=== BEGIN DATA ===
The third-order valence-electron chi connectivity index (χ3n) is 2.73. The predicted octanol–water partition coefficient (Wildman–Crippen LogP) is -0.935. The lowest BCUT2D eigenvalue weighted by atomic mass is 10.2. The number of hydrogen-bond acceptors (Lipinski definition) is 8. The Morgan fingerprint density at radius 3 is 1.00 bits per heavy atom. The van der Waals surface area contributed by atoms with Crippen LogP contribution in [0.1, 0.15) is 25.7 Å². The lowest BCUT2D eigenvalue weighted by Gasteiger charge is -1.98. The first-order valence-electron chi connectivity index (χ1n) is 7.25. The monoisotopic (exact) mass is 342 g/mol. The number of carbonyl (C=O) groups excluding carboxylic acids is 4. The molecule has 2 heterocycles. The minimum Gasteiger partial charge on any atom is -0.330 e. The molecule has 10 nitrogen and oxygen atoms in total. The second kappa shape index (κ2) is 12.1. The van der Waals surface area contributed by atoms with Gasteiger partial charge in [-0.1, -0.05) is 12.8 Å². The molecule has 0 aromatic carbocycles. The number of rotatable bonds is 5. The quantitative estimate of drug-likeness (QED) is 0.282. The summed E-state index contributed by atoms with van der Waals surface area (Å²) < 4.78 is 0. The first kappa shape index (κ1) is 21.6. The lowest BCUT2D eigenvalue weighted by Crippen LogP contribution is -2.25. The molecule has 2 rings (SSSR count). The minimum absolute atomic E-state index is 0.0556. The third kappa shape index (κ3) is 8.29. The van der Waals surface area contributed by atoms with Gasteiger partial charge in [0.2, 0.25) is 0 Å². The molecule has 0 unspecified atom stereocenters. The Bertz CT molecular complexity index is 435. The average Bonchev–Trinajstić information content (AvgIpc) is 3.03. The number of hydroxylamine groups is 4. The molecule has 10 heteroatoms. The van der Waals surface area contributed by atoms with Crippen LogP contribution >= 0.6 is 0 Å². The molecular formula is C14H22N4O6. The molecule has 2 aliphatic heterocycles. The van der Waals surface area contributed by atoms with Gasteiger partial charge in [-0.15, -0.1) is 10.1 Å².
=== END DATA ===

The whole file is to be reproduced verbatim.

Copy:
The third-order valence-electron chi connectivity index (χ3n) is 2.73. The predicted octanol–water partition coefficient (Wildman–Crippen LogP) is -0.935. The lowest BCUT2D eigenvalue weighted by atomic mass is 10.2. The number of hydrogen-bond acceptors (Lipinski definition) is 8. The Morgan fingerprint density at radius 3 is 1.00 bits per heavy atom. The van der Waals surface area contributed by atoms with Crippen LogP contribution in [0.1, 0.15) is 25.7 Å². The lowest BCUT2D eigenvalue weighted by Gasteiger charge is -1.98. The first-order valence-electron chi connectivity index (χ1n) is 7.25. The monoisotopic (exact) mass is 342 g/mol. The number of carbonyl (C=O) groups excluding carboxylic acids is 4. The molecule has 2 heterocycles. The minimum Gasteiger partial charge on any atom is -0.330 e. The molecule has 10 nitrogen and oxygen atoms in total. The second kappa shape index (κ2) is 12.1. The van der Waals surface area contributed by atoms with Gasteiger partial charge in [-0.1, -0.05) is 12.8 Å². The molecule has 0 aromatic carbocycles. The number of rotatable bonds is 5. The quantitative estimate of drug-likeness (QED) is 0.282. The summed E-state index contributed by atoms with van der Waals surface area (Å²) < 4.78 is 0. The first kappa shape index (κ1) is 21.6. The lowest BCUT2D eigenvalue weighted by Crippen LogP contribution is -2.25. The molecule has 2 rings (SSSR count). The minimum absolute atomic E-state index is 0.0556. The third kappa shape index (κ3) is 8.29. The van der Waals surface area contributed by atoms with Gasteiger partial charge in [0.2, 0.25) is 0 Å². The molecule has 0 unspecified atom stereocenters. The Bertz CT molecular complexity index is 435. The average Bonchev–Trinajstić information content (AvgIpc) is 3.03. The number of hydroxylamine groups is 4. The molecule has 10 heteroatoms. The van der Waals surface area contributed by atoms with Crippen LogP contribution >= 0.6 is 0 Å². The molecular formula is C14H22N4O6. The molecule has 2 aliphatic heterocycles. The van der Waals surface area contributed by atoms with Gasteiger partial charge in [-0.15, -0.1) is 10.1 Å².